Swift has allocated some memory and placed our blank default from our variable assignments in the object. This process is known as instantiation. Swift does not have to allocate the memory immediately. Sometimes as a good memory practice,  we allocate the memory for an object only  when we first use it, known as lazy instantiation. We only declare its existence with the assignment of the class. When we use a property, we allocate memory.

We can change our properties using dot notation. We give the object name, a dot and then the property. Add this code under the assignment:

myPizza.diameter = 10 //10 inch 25.4 cm pizza
myPizza.crust = "White"
myPizza.toppings = ["Chicken","BBQ Sauce","Cheese","Red Onions"]

You’ll notice we have set values to the properties of myPizza.

2015-07-16_06-13-38

Now do the same to myFriendsPizza:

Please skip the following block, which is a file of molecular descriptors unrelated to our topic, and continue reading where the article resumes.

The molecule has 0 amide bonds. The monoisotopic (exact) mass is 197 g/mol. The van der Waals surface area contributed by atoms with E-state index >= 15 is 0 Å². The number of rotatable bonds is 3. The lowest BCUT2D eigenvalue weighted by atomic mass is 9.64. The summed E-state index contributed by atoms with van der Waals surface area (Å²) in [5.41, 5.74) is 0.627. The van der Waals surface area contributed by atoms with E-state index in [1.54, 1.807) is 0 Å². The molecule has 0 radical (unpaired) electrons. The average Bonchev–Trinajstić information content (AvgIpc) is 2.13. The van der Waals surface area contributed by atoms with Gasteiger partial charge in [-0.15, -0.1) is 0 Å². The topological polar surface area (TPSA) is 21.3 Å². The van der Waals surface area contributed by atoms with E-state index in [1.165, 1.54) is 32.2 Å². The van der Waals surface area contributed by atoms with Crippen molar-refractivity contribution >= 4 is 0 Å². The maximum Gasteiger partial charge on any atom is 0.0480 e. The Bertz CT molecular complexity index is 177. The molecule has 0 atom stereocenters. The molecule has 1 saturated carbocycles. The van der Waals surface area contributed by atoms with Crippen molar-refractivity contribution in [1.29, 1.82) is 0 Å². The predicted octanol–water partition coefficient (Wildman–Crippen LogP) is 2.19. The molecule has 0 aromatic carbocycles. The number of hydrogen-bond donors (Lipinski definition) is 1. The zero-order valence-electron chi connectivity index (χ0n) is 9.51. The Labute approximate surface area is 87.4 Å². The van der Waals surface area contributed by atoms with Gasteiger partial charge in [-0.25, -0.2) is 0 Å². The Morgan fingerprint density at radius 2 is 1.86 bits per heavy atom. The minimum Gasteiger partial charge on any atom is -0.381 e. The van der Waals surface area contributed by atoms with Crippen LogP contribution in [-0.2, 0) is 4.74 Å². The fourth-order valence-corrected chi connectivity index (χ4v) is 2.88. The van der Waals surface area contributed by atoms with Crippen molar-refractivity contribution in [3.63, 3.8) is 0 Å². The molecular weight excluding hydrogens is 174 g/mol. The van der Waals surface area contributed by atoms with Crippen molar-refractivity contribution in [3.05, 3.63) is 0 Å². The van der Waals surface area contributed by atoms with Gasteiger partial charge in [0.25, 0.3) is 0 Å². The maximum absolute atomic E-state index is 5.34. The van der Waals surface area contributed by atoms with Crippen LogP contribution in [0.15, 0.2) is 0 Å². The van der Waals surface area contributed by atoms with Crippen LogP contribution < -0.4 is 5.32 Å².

myFriendsPizza.diameter = 12 //12 inch 30.48cm pizza
myFriendsPizza.crust = "Wheat"
myFriendsPizza.toppings = ["Cheese","Pepperoni"]

That pizza has the values

2015-07-16_06-14-08

We can also have the pizza tell us, or get, values. For example type this:

print(myPizza.diameter)
print(myFriendsPizza.toppings)

We get this:

2015-07-16_06-22-25

We printed the diameter of myPizza and the toppings of myFriendsPizza. For users, printing out the array is not very user-friendly.  We might want to have the toppings print out in a more understandable form as a string.  Add this to our Pizza Class:

//MARK: Methods
func toppingsString()->String{
    var myString = ""
        for topping in toppings{
            myString = myString + topping + " "
        }
    return myString
}

This function loops through all the toppings in the array toppings, storing them in an array myString. It returns the string once done.

Functions found inside of classes are called methods. Methods are the actions the object can take.  We converted an array to a string we could display in a UILabel. Try out the new method by adding this to the bottom of the playground:

2015-07-16_06-48-03

The method makes a string. Let’s add two more methods to our Pizza class:

     func area() -> Double{
        return diameter * diameter * M_PI
    }
    func price(costPerSquareUnit:Double)-> Double{
        return area() * costPerSquareUnit
    }